Lawmakers sent the longest surface transportation bill in more than a decade to the President for his signature late Dec. 3 after the Senate voted in favor of the five-year, $305 billion highway bill titled Fixing America's Surface Transportation Act (FAST Act).
The Senate voted 83 to 16 late Dec. 3 to approve the FAST Act after it passed the House by an overwhelming majority.
The FAST Act guarantees funding for highways, transit, passenger rail and bridge programs through 2020. The President has indicated that he will sign the 1,300-page bill, which provides $227 billion for highways and $61 billion for transit. More than $20 billion would come from general funds, subject to annual appropriations.
Although Congress finalized the bill (H. Rept. 114-357) within hours of the expiration of current spending authority, it is unclear when President Obama will sign the FAST Act, which could force lawmakers to pass one more short-term patch.
The final bill boosts highway funding by 15 percent and increases transit funding by 18 percent. It also creates a new multimodal freight policy and a national freight strategic plan.
Lawmakers continued to bicker over the highway bill's pay-fors until the bitter end, including $70 billion in unrelated pay-fors that some called phony gimmicks.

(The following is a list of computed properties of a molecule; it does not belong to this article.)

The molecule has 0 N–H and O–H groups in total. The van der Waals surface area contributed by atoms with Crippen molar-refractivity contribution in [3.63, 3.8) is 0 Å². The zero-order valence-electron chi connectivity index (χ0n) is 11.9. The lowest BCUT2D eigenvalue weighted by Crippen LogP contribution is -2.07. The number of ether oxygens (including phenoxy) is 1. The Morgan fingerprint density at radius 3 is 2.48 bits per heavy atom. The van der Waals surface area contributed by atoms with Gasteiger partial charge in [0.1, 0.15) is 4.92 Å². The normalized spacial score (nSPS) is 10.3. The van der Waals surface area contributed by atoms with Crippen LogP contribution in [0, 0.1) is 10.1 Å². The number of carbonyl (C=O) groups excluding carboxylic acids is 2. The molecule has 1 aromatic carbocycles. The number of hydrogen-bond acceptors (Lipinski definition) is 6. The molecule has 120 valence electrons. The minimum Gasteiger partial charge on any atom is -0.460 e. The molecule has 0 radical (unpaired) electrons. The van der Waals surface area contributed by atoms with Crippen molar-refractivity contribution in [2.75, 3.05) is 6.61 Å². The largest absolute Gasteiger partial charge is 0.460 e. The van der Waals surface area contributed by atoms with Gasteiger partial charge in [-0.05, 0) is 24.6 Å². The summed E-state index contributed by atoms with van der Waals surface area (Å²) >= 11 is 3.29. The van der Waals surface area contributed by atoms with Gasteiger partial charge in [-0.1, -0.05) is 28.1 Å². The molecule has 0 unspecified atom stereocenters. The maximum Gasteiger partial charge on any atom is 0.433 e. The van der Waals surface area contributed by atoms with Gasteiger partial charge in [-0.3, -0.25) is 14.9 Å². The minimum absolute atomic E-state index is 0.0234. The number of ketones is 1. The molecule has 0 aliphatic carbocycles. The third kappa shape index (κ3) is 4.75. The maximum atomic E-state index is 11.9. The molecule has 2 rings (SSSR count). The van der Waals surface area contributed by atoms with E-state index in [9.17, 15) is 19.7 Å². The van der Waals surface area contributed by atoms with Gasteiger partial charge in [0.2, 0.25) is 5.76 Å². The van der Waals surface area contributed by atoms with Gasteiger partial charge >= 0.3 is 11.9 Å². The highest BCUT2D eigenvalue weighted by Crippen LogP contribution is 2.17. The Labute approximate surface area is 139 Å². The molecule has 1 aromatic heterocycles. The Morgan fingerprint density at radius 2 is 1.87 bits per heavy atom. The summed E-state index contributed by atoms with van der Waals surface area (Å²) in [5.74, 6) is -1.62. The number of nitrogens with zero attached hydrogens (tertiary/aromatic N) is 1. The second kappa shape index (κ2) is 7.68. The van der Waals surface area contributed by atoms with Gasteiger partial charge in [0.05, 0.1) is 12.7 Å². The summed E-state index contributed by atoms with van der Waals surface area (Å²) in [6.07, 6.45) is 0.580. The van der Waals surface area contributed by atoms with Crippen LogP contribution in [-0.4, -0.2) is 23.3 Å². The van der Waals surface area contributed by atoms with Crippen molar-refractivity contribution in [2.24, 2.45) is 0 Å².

Lawmakers disagreed, for example, over whether the Highway Trust Fund leans too heavily on the Federal Reserve and over a provision that directs the Department of Energy to sell 16 million barrels of oil from the Strategic Petroleum Reserve in 2023 and 25 million barrels annually over the next two years, with a $6.2 billion cap on sales.
Of importance to truckstops and travel plazas, the FAST Act did not expand the number of states eligible to impose new tolls under the Interstate System Reconstruction and Rehabilitation Pilot Program (ISRRPP).
The bill language regarding tolling draws heavily from the House STRR Act, which was favored by NATSO, and requires that states demonstrate authority to enact the pilot program before a program slot is granted. The Senate receded language from its DRIVE Act that would have allowed funds collected from toll roads to be diverted to other projects and decreased public input on proposed tolling projects through the ISRRPP.
Unfortunately, the FAST Act adds a three-year expiration period to the three tolling pilot program slots, with the possibility of a one-year extension. It also gives applicants one year to complete their applications, which will open the door to additional tolling applications in the future.
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